EDUCATION & RESOURCES
A report of child abuse is made every 10 seconds in the United States. More than three million reports of suspected abuse are filed in the U.S. every year. Kentucky has led the nation in child abuse rates for the past three years. An average of five children die every day due to child abuse and neglect. Unfortunately, many more cases may never get reported. One victim of child abuse is one too many.
Most often the abuser is someone the child knows, such as a parent, neighbor or relative but most adults are not abusers.
Child abuse usually happens in the child's home. Sometimes it happens in other settings, but this is fairly uncommon.
WHAT IS CHILD ABUSE?
Physical abuse includes beating, burning, or punching a child; disciplinary methods that leave a mark on a child.
Emotional abuse may involve criticizing, insulting, rejecting, or withholding love from a child. It can also include exposure to fearful situations or verbal threats of harm.
Sexual abuse includes rape, touching/fondling or involving a child in pornography; adults who exposes themselves to a child; sexual harassment, allowing kids to witness sexual activity, or subjecting a child to pornography.
Neglect includes failure to provide for a child's basic physical, emotional, or educational needs; placing children at risk for physical, emotional, or sexual abuse; leaving a young child home alone or failing to provide needed medical care.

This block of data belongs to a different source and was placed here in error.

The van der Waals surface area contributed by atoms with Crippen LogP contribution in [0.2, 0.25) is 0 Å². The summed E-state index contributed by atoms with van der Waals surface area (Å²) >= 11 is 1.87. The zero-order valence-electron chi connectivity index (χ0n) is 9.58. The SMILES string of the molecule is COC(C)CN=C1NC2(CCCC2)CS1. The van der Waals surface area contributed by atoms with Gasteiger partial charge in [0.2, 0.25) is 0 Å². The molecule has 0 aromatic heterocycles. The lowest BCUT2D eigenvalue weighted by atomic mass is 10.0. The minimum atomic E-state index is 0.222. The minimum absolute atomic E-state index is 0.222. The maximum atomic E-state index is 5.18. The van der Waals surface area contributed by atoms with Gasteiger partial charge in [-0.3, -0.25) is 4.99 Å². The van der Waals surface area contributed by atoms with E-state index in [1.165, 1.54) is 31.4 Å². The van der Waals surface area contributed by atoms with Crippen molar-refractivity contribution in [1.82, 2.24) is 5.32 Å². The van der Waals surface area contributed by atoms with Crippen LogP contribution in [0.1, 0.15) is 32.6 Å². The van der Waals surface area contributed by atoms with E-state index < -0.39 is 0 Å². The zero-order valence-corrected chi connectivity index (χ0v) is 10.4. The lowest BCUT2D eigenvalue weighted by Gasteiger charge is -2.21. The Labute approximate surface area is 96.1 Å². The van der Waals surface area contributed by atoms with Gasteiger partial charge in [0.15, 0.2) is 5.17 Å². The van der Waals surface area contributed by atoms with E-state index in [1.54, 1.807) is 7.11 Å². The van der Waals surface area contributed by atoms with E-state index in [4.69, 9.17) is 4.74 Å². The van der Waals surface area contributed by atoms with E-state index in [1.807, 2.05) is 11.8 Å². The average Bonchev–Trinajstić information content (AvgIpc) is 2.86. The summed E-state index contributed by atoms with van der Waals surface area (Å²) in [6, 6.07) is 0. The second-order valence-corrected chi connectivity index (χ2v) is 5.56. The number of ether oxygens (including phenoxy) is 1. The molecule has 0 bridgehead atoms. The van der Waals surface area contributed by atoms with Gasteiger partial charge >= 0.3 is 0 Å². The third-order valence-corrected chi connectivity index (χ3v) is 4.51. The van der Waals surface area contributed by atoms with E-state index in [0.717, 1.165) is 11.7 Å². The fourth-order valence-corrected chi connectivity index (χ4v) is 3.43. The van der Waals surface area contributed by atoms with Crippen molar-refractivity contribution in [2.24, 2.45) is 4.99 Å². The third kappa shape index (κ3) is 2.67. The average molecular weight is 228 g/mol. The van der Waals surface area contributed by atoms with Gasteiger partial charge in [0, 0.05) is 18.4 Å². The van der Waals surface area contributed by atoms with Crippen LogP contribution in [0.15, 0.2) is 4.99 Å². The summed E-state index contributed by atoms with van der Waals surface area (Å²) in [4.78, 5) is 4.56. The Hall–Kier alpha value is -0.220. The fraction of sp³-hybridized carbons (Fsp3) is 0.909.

HOW YOU CAN HELP
Know what child abuse is. Physical and sexual abuse are the more obvious types of maltreatment. However, neglect, the failure of parents or caregivers to provide a child with basic needs, supervision, and education is the most common form of child abuse. Children can also be emotionally abused when they are rejected, berated, or continuously isolated by their caregivers.
Know the signs of abuse. Signs of abuse may not always visible like an unexplained injury. A change in behavior, development delays and more can all be signs of abuse or neglect.
Start small, support the children and families in your circle. Whether it is offering your neighbor a kid-free evening out, helping pick-up a child from soccer practice, or simply lending a listening ear to a stressed caregiver, anything you do to support families in your circle helps reduce the likelihood of child abuse. The struggles of parenting seem less overwhelming when you have a strong support nearby.
Report suspected abuse. It is an adult responsibility to keep kids safe and in the state of Kentucky all adults are mandated reporters on child abuse. If you suspect a child is being abused or neglected call 1-877-KY-SAFE1, or 911 if the child is in immediate danger.
Support local prevention programs. All too often we see intervention come after a child has experienced neglect or abuse. Through prevention programs focus can be put on providing education, support and resources to families.